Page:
So, before I started adding lots of new buttons, I already felt like I should spend a little time working on the underlying code to make it simpler to add new things. Why did I feel that way, and how did I know what “simpler” means in this case?
I look at programming as having essentially two parts: figuring out what the processor actually needs to do to get something done, and then figuring out the most efficient way to express that in the language I’m using. Increasingly, it is the latter that accounts for what programmers actually spend their time on: wrangling all those algorithms and all that math into a coherent whole that doesn’t collapse under its own weight.
So any experienced programmer who’s any good has had to come up with some way — if even just by intuition — of thinking about what it means to program efficiently. By “efficiently”, this doesn’t just mean that the code is optimized. Rather, it means that the development of the code is optimized — that the code is structured in such a way so as to minimize the amount of human effort necessary to type it, get it working, modify it, and debug it enough for it to be shippable.
I like to think of efficiency as holistically as possible. If you look at the development process for a piece of code as a whole, you won’t overlook any hidden costs. Given a certain level of performance and quality required by the places the code gets used, beginning at its inception and ending with the last time the code is ever used by anyone for any reason, the goal is to minimize the amount of human effort it cost. This includes the time to type it in. It includes the time to debug it. It includes the time to modify it. It includes the time to adapt it for other uses. It includes any work done to other code to get it to work with this code that perhaps wouldn’t have been necessary if the code were written differently. All work on the code for its entire usable lifetime is included.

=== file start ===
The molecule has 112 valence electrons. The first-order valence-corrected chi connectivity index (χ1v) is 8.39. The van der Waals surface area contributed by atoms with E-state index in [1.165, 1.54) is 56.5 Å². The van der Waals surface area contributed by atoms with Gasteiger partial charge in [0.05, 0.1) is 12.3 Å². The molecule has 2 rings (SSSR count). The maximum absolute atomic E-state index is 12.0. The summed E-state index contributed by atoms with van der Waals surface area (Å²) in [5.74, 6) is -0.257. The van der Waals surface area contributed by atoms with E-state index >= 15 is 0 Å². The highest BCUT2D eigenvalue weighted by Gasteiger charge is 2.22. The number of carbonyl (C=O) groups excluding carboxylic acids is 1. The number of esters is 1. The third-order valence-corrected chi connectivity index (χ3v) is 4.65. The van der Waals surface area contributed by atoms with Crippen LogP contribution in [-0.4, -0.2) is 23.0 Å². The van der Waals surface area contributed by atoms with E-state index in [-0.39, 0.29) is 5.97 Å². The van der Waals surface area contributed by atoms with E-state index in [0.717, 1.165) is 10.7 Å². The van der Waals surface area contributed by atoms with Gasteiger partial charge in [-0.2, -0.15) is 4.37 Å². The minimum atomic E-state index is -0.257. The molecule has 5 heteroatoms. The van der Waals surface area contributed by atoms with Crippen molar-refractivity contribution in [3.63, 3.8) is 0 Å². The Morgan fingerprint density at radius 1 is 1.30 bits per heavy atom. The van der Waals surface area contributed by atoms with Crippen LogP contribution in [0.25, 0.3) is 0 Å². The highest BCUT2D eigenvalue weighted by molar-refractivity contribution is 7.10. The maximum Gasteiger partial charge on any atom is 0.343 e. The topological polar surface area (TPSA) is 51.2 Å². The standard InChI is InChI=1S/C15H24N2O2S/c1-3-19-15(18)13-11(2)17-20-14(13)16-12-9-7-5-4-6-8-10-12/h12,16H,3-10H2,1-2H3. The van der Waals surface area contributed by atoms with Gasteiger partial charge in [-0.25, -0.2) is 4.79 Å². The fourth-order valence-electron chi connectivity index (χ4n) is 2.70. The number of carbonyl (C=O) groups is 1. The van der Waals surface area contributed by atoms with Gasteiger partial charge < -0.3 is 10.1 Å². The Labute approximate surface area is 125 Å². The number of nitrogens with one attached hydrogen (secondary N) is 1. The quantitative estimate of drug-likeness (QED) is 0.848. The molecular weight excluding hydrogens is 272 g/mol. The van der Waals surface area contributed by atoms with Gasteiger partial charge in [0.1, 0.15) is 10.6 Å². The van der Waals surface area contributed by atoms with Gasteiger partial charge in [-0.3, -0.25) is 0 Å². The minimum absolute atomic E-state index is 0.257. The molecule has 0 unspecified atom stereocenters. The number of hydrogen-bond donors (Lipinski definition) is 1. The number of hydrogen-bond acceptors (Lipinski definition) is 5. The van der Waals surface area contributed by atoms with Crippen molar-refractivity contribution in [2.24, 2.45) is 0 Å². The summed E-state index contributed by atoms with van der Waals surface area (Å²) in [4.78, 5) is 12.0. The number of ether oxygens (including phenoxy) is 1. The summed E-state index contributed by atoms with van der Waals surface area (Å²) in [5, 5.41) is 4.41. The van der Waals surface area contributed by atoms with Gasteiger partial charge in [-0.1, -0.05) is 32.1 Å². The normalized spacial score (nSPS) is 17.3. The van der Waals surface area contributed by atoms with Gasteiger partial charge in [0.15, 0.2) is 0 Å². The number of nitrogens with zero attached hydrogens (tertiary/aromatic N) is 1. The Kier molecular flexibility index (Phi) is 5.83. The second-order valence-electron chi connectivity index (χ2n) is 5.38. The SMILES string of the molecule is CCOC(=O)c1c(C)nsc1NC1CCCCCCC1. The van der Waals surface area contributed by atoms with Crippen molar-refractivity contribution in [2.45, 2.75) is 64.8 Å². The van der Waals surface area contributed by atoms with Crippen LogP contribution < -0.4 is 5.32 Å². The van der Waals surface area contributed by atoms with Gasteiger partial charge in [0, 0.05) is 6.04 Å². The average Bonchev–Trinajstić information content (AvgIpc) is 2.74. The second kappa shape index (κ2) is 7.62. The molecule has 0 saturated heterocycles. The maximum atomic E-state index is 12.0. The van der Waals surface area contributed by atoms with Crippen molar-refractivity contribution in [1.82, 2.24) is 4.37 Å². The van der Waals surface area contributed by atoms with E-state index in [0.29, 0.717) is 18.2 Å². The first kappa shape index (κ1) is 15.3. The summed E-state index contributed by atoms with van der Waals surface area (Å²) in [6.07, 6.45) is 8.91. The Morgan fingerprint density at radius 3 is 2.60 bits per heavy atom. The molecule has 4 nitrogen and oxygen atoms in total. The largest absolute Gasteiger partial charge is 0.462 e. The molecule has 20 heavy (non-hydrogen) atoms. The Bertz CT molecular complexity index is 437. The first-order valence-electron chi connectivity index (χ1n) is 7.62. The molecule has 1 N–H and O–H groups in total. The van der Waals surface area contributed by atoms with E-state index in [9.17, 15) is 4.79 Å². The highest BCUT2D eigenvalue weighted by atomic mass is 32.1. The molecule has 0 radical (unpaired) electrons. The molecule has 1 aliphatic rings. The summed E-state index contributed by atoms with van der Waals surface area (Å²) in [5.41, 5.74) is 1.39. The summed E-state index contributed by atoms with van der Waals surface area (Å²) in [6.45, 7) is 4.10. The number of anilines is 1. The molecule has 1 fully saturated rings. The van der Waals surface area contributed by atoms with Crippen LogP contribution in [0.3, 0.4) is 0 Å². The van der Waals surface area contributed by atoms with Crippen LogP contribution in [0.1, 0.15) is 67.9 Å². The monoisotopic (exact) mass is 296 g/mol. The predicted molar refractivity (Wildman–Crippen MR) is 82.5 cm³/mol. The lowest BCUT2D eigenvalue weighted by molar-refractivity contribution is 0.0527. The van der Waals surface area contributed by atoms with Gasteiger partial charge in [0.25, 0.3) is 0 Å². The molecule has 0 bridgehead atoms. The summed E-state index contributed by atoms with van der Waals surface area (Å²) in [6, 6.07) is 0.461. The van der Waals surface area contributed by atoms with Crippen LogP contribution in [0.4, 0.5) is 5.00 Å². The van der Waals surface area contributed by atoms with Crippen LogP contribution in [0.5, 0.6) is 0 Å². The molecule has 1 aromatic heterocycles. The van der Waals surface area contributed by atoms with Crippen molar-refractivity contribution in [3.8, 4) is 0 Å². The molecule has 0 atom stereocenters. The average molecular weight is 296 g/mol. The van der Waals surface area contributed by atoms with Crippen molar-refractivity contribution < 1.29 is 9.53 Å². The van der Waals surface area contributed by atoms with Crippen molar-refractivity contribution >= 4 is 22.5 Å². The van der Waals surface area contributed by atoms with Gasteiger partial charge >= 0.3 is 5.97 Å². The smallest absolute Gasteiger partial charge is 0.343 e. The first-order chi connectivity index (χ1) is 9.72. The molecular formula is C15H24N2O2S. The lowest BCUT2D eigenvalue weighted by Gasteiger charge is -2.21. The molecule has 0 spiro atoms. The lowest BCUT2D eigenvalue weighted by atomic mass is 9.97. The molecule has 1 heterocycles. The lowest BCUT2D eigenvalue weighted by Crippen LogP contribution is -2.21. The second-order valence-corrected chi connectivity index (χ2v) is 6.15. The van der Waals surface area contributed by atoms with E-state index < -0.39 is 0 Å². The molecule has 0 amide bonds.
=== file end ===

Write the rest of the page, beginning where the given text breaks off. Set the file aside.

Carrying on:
When considered in this way, my experience has led me to conclude that the most efficient way to program is to approach your code as if you were a dictionary compressor. Like, literally, pretend you were a really great version of PKZip, running continuously on your code, looking for ways to make it (semantically) smaller. And just to be clear, I mean semantically smaller, as in less duplicated or similar code, not physically smaller, as in less text, although the two often go hand-in-hand.
This is a very bottom-up programming methodology, a pseudo-variant of which has recently gained the monicker “refactoring”, even though that is a ridiculous term for a number of reasons that are not worth belaboring at the moment. I also think that the formal “refactoring” stuff missed the main point, but that’s also not worth belaboring. Point being, they are sort-of related, and hopefully you will understand the similarities and differences more over the course of this article series.
So what does compression-oriented programming look like, and why is it efficient?
Like a good compressor, I don’t reuse anything until I have at least two instances of it occurring. Many programmers don’t understand how important this is, and try to write “reusable” code right off the bat, but that is probably one of the biggest mistakes you can make. My mantra is, “make your code usable before you try to make it reusable”.